Wednesday, 13 July 2022

APPEALING TO LIEUTENANT ALAN LEE'S NEXT-OF-KINS TO CLAIM HIS SKULL IN SARAWAK. I'm taking a long shot through my blog here. Hoping this message can get to the NOK of Alan Lee. S Lt Alan Lee was the Resident of Lingga, a District in the 2nd Division of Sarawak, during the reign of Rajah Charles Brooke in the 19th Century. He was killed in a battle against the Iban Warrior called Rentap on 24 April 1853. His head was kept by another Iban Warrior as his war trophy. It was passed on through his generation till this day. The head-hunting days in Sarawak is long gone and the skulls that used to adorn long houses have also disappeared, with the exception of a few including Alan Lee's. Today the modern generation of the Warrior who killed Alan Lee do not want to keep the head any more and wish to see it buried with the headless body of Alan Lee in the Old Cemetery in Kuching, Sarawak. I have tried to get help from the Sarawak Government and even the British Consulate in Kuala Lumpur but the response I got was not promising. From the response I got, the State Government seemed reluctant to handle the matter. I don't know the reasons. In matters like this, it should not be politicised. It is a humanitarian issue. The skull must be buried together with the body. If my approach seemed to meet a dead end, perhaps the best way is for the NOK of Alan Lee to appeal to the Govt of Sarawak to help out with the case. The NOK can contact me through my email: I will provide all the details required. Lt Col Robert Rizal Abdullah PGB Perak, Malaysia.

Monday, 4 April 2022

MY MERRY-GO-ROUND IN MY EFFORT TO UNITE THE HEAD WITH THE BODY OF LT ALAN LEE, THE RESIDENT OF LINGGA OF THE BROOKE ERA IN SARAWAK. Lt Alan Lee was killed by an Iban Warrior named Layang during a battle with Rentap in Skrang on 24 April 1853. Layang kept the head as his prized trophy and had passed it through his generation till this day. One of his last generation had contacted me to help him dispose the skull. He does not want to be burdened with its safekeeping anymore. Perhaps the Authority can reunite the head with the headless body of the poor Alan Lee who was buried at the Old Cemetry in Kuching, Sarawak. I tried contacting the Authority. No response. The other Department came to have a look at the skull but did not take subsequent actions. Don't know why. Perhaps they have their own reasons. I contacted the British Consulate. Also a dead end. It is not in their charter of duties. I was hoping at least they could refer me to any relevant Authority instead of telling me to do my own searches for the relevant Authority. I am now going the full circle. The responsibility rests with the Sarawak Government. I was told the NOK of Lt Alan Lee did come to Sarawak in search of the missing head but was unsuccessful. He found only his sword. If this news come to his attention, he can contact me through my email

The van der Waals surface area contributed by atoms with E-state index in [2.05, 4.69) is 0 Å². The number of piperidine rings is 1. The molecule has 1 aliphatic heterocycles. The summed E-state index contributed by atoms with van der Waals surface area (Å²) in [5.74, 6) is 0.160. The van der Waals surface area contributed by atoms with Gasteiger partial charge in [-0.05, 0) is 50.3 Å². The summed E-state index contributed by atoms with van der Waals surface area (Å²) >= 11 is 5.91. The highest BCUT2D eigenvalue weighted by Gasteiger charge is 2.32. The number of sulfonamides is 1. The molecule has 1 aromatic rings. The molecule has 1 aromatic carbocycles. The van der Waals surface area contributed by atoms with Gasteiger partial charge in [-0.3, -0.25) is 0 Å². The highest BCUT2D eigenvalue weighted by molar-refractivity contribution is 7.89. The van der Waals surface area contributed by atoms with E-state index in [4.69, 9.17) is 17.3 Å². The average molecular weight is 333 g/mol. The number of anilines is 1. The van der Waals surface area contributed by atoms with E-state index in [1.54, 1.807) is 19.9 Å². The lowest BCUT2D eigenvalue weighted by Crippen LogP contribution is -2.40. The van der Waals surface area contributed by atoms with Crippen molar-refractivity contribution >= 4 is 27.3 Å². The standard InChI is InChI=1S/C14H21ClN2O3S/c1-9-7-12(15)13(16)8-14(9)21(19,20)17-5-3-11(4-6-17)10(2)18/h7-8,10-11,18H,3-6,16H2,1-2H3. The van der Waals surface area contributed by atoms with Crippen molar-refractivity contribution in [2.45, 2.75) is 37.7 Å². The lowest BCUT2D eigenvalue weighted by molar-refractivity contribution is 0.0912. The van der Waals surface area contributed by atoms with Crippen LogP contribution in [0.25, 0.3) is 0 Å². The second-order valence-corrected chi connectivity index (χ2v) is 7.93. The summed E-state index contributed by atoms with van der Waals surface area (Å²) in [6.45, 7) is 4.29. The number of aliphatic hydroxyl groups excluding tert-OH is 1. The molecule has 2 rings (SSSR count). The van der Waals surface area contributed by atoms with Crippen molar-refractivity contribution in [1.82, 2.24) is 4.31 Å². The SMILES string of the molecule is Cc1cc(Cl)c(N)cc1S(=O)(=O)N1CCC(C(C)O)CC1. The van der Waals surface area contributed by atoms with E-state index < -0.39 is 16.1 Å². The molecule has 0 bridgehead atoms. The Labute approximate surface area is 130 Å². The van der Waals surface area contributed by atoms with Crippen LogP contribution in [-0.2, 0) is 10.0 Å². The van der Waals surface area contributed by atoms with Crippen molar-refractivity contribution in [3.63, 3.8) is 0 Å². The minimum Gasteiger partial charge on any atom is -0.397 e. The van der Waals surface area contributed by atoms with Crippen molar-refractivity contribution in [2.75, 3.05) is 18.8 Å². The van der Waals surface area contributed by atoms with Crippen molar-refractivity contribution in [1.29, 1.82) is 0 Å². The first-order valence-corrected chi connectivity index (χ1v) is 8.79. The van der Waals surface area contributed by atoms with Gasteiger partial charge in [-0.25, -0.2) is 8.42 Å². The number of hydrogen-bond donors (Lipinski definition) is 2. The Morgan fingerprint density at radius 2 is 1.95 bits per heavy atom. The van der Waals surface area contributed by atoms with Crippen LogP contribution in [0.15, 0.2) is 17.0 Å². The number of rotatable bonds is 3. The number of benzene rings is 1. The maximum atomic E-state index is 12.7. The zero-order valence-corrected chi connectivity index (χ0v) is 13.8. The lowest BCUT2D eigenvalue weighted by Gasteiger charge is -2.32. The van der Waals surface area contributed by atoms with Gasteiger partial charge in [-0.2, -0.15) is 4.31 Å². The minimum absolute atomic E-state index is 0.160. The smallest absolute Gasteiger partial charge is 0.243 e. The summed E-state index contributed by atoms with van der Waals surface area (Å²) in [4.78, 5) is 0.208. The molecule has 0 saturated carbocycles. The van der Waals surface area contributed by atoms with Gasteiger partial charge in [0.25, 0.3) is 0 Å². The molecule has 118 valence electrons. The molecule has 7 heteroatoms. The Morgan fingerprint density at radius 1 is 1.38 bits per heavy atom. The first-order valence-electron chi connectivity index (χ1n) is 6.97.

Friday, 25 June 2021


The covid19 pandemic has disrupted my plan to launch my two books in Kuching, Sarawak in 2019. Anyway, the books are on sale online now. Sms me, Robert Rizal, at 6012 2751171 or email me at Most have been sold. I have limited stocks now. Those interested in Malaysia's military history, especially during the time of CPM's phase 2 of the Emergency.                                                                                                

1.  3rd Battalion Malaysia Rangers.                                                                            Language:    English.                                                                                                        Price:  RM60 (excluding postage)                                                                                Quality:  Hardcover. Pages glossy paper. 170 pages. Nail-biting stories of valour.

2.     Perjalananku (My biography). a BM translation of My Adventure.

       Language:    Bahasa Malaysia.

       Price:     RM35 (excluding postage).

       Quality:    Paperback.  200 pages. Lots of actions and adventure.


3.    The Iban Trackers and Sarawak Rangers 1948 - 1963. This band of elite paramilitary Iban Trackers brought from Sarawak were an indispensable part of the Commonwealth Forces that fought the Communist Terrorists during Malaya's 1st Emergency. They later became a full-pledge military unit called The Sarawak Rangers. The British loved this unit and took them to become a part of the British Army but sadly was disbanded when Malaysia was formed on 16 September 1963. Read about their exploits of bravery.

Language:     English.

Price:      RM30 (excluding postage)

Quality:     Paperback.  125 pages. 


Thursday, 23 November 2017

Immortalising my three battles with the Communist Terrorists (CTs) in Sarawak in 1973.

I am trying to immortalise my three battles with the CTs in Sarawak in 1973 through my sketches.
I had always regretted for not bringing a camera to record the events. It was never thought of at that time to record events by using the camera. We had lost invaluable records that way. What a pity.